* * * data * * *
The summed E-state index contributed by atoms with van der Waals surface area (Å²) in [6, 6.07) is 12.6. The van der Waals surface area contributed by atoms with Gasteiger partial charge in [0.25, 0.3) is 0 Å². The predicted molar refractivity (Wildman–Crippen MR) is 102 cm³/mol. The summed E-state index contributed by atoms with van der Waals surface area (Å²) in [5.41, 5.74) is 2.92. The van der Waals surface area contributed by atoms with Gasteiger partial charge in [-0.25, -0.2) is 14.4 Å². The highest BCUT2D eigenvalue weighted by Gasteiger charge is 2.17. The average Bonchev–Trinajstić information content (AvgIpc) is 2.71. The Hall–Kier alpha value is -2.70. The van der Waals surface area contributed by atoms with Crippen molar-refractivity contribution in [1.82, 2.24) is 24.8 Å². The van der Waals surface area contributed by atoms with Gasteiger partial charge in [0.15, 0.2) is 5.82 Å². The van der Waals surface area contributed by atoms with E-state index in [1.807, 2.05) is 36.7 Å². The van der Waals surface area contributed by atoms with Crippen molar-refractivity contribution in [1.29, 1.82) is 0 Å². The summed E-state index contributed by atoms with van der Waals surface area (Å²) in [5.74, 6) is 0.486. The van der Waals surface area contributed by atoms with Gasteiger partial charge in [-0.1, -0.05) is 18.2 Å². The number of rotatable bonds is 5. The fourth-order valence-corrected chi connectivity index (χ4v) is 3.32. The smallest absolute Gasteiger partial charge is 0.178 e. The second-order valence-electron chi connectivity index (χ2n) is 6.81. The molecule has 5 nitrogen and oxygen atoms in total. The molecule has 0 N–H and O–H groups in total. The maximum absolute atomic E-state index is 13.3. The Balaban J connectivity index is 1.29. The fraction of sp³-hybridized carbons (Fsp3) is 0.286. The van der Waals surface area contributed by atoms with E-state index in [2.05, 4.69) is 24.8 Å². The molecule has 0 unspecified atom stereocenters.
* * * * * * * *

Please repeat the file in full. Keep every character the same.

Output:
The summed E-state index contributed by atoms with van der Waals surface area (Å²) in [6, 6.07) is 12.6. The van der Waals surface area contributed by atoms with Gasteiger partial charge in [0.25, 0.3) is 0 Å². The predicted molar refractivity (Wildman–Crippen MR) is 102 cm³/mol. The summed E-state index contributed by atoms with van der Waals surface area (Å²) in [5.41, 5.74) is 2.92. The van der Waals surface area contributed by atoms with Gasteiger partial charge in [-0.25, -0.2) is 14.4 Å². The highest BCUT2D eigenvalue weighted by Gasteiger charge is 2.17. The average Bonchev–Trinajstić information content (AvgIpc) is 2.71. The Hall–Kier alpha value is -2.70. The van der Waals surface area contributed by atoms with Crippen molar-refractivity contribution in [1.82, 2.24) is 24.8 Å². The van der Waals surface area contributed by atoms with Gasteiger partial charge in [0.15, 0.2) is 5.82 Å². The van der Waals surface area contributed by atoms with E-state index in [1.807, 2.05) is 36.7 Å². The van der Waals surface area contributed by atoms with Crippen molar-refractivity contribution in [1.29, 1.82) is 0 Å². The summed E-state index contributed by atoms with van der Waals surface area (Å²) in [5.74, 6) is 0.486. The van der Waals surface area contributed by atoms with Gasteiger partial charge in [-0.1, -0.05) is 18.2 Å². The number of rotatable bonds is 5. The fourth-order valence-corrected chi connectivity index (χ4v) is 3.32. The smallest absolute Gasteiger partial charge is 0.178 e. The second-order valence-electron chi connectivity index (χ2n) is 6.81. The molecule has 5 nitrogen and oxygen atoms in total. The molecule has 0 N–H and O–H groups in total. The maximum absolute atomic E-state index is 13.3. The Balaban J connectivity index is 1.29. The fraction of sp³-hybridized carbons (Fsp3) is 0.286. The van der Waals surface area contributed by atoms with E-state index in [2.05, 4.69) is 24.8 Å². The molecule has 0 unspecified atom stereocenters.